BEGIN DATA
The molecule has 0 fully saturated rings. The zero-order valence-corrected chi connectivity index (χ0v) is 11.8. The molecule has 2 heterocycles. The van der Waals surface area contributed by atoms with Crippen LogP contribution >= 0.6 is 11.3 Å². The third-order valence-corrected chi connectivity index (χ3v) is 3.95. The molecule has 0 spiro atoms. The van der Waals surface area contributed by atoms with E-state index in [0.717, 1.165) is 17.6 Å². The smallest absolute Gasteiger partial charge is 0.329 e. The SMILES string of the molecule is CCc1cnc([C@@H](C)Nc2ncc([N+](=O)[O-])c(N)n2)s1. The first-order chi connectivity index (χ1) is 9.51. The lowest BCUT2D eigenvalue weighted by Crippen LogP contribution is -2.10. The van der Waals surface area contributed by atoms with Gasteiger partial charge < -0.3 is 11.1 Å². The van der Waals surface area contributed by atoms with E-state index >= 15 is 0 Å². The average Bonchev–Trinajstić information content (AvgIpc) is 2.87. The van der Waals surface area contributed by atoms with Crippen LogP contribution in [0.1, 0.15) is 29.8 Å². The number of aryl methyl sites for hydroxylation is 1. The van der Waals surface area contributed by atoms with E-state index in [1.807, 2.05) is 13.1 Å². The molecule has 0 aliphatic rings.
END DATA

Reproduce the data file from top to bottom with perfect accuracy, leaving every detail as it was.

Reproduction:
The molecule has 0 fully saturated rings. The zero-order valence-corrected chi connectivity index (χ0v) is 11.8. The molecule has 2 heterocycles. The van der Waals surface area contributed by atoms with Crippen LogP contribution >= 0.6 is 11.3 Å². The third-order valence-corrected chi connectivity index (χ3v) is 3.95. The molecule has 0 spiro atoms. The van der Waals surface area contributed by atoms with E-state index in [0.717, 1.165) is 17.6 Å². The smallest absolute Gasteiger partial charge is 0.329 e. The SMILES string of the molecule is CCc1cnc([C@@H](C)Nc2ncc([N+](=O)[O-])c(N)n2)s1. The first-order chi connectivity index (χ1) is 9.51. The lowest BCUT2D eigenvalue weighted by Crippen LogP contribution is -2.10. The van der Waals surface area contributed by atoms with Gasteiger partial charge < -0.3 is 11.1 Å². The van der Waals surface area contributed by atoms with E-state index >= 15 is 0 Å². The average Bonchev–Trinajstić information content (AvgIpc) is 2.87. The van der Waals surface area contributed by atoms with Crippen LogP contribution in [0.1, 0.15) is 29.8 Å². The number of aryl methyl sites for hydroxylation is 1. The van der Waals surface area contributed by atoms with E-state index in [1.807, 2.05) is 13.1 Å². The molecule has 0 aliphatic rings.